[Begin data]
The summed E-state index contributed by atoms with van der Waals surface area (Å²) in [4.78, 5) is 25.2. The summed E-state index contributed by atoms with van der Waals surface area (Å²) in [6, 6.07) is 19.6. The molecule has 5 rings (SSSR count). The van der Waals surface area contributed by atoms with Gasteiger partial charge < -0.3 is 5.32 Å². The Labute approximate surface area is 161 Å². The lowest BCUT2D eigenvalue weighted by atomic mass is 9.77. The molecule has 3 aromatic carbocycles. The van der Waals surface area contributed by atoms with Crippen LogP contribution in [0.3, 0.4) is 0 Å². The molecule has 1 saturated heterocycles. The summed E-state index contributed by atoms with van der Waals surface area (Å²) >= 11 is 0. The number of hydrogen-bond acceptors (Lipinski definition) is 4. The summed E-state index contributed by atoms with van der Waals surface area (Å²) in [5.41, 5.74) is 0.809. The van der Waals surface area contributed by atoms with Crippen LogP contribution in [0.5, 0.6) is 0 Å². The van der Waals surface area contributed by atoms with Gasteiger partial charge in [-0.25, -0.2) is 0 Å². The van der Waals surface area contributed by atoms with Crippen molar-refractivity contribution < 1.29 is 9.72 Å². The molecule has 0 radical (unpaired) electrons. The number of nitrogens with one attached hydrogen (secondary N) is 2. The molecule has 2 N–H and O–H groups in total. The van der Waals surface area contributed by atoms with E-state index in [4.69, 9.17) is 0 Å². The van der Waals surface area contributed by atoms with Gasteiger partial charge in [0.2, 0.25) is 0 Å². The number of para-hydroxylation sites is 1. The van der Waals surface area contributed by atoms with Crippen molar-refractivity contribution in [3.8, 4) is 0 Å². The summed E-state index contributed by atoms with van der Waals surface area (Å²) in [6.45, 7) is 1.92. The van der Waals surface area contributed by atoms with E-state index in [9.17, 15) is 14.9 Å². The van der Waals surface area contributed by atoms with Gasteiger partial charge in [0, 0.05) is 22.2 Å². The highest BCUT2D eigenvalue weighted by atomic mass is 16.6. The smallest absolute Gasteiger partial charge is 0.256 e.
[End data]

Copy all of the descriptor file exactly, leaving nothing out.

The summed E-state index contributed by atoms with van der Waals surface area (Å²) in [4.78, 5) is 25.2. The summed E-state index contributed by atoms with van der Waals surface area (Å²) in [6, 6.07) is 19.6. The molecule has 5 rings (SSSR count). The van der Waals surface area contributed by atoms with Gasteiger partial charge < -0.3 is 5.32 Å². The Labute approximate surface area is 161 Å². The lowest BCUT2D eigenvalue weighted by atomic mass is 9.77. The molecule has 3 aromatic carbocycles. The van der Waals surface area contributed by atoms with Crippen LogP contribution in [0.3, 0.4) is 0 Å². The molecule has 1 saturated heterocycles. The summed E-state index contributed by atoms with van der Waals surface area (Å²) >= 11 is 0. The number of hydrogen-bond acceptors (Lipinski definition) is 4. The summed E-state index contributed by atoms with van der Waals surface area (Å²) in [5.41, 5.74) is 0.809. The van der Waals surface area contributed by atoms with Crippen LogP contribution in [0.5, 0.6) is 0 Å². The van der Waals surface area contributed by atoms with Gasteiger partial charge in [-0.25, -0.2) is 0 Å². The van der Waals surface area contributed by atoms with Crippen molar-refractivity contribution < 1.29 is 9.72 Å². The molecule has 0 radical (unpaired) electrons. The number of nitrogens with one attached hydrogen (secondary N) is 2. The molecule has 2 N–H and O–H groups in total. The van der Waals surface area contributed by atoms with E-state index in [4.69, 9.17) is 0 Å². The van der Waals surface area contributed by atoms with Gasteiger partial charge in [0.2, 0.25) is 0 Å². The number of para-hydroxylation sites is 1. The van der Waals surface area contributed by atoms with Crippen molar-refractivity contribution in [3.8, 4) is 0 Å². The summed E-state index contributed by atoms with van der Waals surface area (Å²) in [6.45, 7) is 1.92. The van der Waals surface area contributed by atoms with E-state index in [9.17, 15) is 14.9 Å². The van der Waals surface area contributed by atoms with Gasteiger partial charge in [0, 0.05) is 22.2 Å². The highest BCUT2D eigenvalue weighted by atomic mass is 16.6. The smallest absolute Gasteiger partial charge is 0.256 e.